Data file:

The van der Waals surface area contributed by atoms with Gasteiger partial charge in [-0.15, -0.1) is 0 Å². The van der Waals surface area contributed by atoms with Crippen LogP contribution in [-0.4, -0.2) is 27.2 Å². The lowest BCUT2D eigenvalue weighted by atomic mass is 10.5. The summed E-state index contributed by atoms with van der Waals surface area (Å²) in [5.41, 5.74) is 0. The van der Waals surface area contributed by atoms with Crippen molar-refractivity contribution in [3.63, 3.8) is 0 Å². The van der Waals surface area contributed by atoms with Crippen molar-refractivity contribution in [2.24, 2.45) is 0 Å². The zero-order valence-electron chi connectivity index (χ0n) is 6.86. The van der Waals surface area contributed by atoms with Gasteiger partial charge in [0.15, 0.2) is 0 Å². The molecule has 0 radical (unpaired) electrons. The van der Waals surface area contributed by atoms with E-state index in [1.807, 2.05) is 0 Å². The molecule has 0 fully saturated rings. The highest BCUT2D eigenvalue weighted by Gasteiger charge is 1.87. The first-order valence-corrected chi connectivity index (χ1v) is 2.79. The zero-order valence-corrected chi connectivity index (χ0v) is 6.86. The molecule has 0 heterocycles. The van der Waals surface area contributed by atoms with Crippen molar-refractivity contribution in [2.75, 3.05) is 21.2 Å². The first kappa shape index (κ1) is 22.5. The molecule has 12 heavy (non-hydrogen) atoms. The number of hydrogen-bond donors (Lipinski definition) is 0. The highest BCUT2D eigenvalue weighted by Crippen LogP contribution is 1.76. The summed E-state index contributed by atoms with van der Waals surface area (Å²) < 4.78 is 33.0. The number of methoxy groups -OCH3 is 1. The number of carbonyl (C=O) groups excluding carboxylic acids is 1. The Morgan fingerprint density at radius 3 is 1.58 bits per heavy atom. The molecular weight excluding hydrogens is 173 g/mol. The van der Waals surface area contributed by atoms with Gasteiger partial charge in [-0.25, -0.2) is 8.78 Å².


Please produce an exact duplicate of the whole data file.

The van der Waals surface area contributed by atoms with Gasteiger partial charge in [-0.15, -0.1) is 0 Å². The van der Waals surface area contributed by atoms with Crippen LogP contribution in [-0.4, -0.2) is 27.2 Å². The lowest BCUT2D eigenvalue weighted by atomic mass is 10.5. The summed E-state index contributed by atoms with van der Waals surface area (Å²) in [5.41, 5.74) is 0. The van der Waals surface area contributed by atoms with Crippen molar-refractivity contribution in [3.63, 3.8) is 0 Å². The van der Waals surface area contributed by atoms with Crippen molar-refractivity contribution in [2.24, 2.45) is 0 Å². The zero-order valence-electron chi connectivity index (χ0n) is 6.86. The van der Waals surface area contributed by atoms with Gasteiger partial charge in [0.15, 0.2) is 0 Å². The molecule has 0 radical (unpaired) electrons. The van der Waals surface area contributed by atoms with E-state index in [1.807, 2.05) is 0 Å². The molecule has 0 fully saturated rings. The highest BCUT2D eigenvalue weighted by Gasteiger charge is 1.87. The first-order valence-corrected chi connectivity index (χ1v) is 2.79. The zero-order valence-corrected chi connectivity index (χ0v) is 6.86. The molecule has 0 heterocycles. The van der Waals surface area contributed by atoms with Crippen molar-refractivity contribution in [2.75, 3.05) is 21.2 Å². The first kappa shape index (κ1) is 22.5. The molecule has 12 heavy (non-hydrogen) atoms. The number of hydrogen-bond donors (Lipinski definition) is 0. The highest BCUT2D eigenvalue weighted by Crippen LogP contribution is 1.76. The summed E-state index contributed by atoms with van der Waals surface area (Å²) < 4.78 is 33.0. The number of methoxy groups -OCH3 is 1. The number of carbonyl (C=O) groups excluding carboxylic acids is 1. The Morgan fingerprint density at radius 3 is 1.58 bits per heavy atom. The molecular weight excluding hydrogens is 173 g/mol. The van der Waals surface area contributed by atoms with Gasteiger partial charge in [-0.25, -0.2) is 8.78 Å².